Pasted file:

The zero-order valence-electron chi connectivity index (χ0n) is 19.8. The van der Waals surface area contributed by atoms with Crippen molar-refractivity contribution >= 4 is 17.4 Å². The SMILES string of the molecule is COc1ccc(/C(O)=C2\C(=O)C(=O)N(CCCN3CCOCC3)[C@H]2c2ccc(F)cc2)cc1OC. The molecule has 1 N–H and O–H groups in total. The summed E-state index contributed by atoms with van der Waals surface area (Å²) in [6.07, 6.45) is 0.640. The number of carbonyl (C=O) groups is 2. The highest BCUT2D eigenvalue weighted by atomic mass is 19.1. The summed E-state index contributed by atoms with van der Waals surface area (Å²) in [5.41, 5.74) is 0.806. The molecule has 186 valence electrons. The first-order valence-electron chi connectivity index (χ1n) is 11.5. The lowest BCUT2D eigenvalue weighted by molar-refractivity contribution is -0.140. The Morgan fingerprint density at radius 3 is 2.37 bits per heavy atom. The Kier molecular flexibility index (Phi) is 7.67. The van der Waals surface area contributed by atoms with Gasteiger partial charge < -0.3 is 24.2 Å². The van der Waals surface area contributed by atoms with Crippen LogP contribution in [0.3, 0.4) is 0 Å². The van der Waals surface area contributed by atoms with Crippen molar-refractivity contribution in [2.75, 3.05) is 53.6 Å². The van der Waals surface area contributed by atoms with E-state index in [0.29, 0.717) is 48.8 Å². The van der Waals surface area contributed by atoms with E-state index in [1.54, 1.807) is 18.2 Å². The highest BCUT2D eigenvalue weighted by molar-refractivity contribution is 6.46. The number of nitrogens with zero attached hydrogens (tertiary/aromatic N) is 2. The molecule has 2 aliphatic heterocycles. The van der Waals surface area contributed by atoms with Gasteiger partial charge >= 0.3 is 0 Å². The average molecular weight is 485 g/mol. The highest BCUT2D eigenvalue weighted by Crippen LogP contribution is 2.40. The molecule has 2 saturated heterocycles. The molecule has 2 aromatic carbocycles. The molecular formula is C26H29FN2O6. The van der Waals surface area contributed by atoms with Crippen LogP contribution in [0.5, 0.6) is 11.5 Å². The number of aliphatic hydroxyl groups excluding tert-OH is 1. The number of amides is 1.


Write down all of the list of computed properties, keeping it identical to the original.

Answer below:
The zero-order valence-electron chi connectivity index (χ0n) is 19.8. The van der Waals surface area contributed by atoms with Crippen molar-refractivity contribution >= 4 is 17.4 Å². The SMILES string of the molecule is COc1ccc(/C(O)=C2\C(=O)C(=O)N(CCCN3CCOCC3)[C@H]2c2ccc(F)cc2)cc1OC. The molecule has 1 N–H and O–H groups in total. The summed E-state index contributed by atoms with van der Waals surface area (Å²) in [6.07, 6.45) is 0.640. The number of carbonyl (C=O) groups is 2. The highest BCUT2D eigenvalue weighted by atomic mass is 19.1. The summed E-state index contributed by atoms with van der Waals surface area (Å²) in [5.41, 5.74) is 0.806. The molecule has 186 valence electrons. The first-order valence-electron chi connectivity index (χ1n) is 11.5. The lowest BCUT2D eigenvalue weighted by molar-refractivity contribution is -0.140. The Morgan fingerprint density at radius 3 is 2.37 bits per heavy atom. The Kier molecular flexibility index (Phi) is 7.67. The van der Waals surface area contributed by atoms with Gasteiger partial charge < -0.3 is 24.2 Å². The van der Waals surface area contributed by atoms with Crippen LogP contribution in [0.3, 0.4) is 0 Å². The van der Waals surface area contributed by atoms with Crippen molar-refractivity contribution in [2.75, 3.05) is 53.6 Å². The van der Waals surface area contributed by atoms with E-state index in [0.29, 0.717) is 48.8 Å². The van der Waals surface area contributed by atoms with E-state index in [1.54, 1.807) is 18.2 Å². The highest BCUT2D eigenvalue weighted by molar-refractivity contribution is 6.46. The number of nitrogens with zero attached hydrogens (tertiary/aromatic N) is 2. The molecule has 2 aliphatic heterocycles. The van der Waals surface area contributed by atoms with Gasteiger partial charge >= 0.3 is 0 Å². The average molecular weight is 485 g/mol. The highest BCUT2D eigenvalue weighted by Crippen LogP contribution is 2.40. The molecule has 2 saturated heterocycles. The molecule has 2 aromatic carbocycles. The molecular formula is C26H29FN2O6. The van der Waals surface area contributed by atoms with Crippen LogP contribution in [0.5, 0.6) is 11.5 Å². The number of aliphatic hydroxyl groups excluding tert-OH is 1. The number of amides is 1.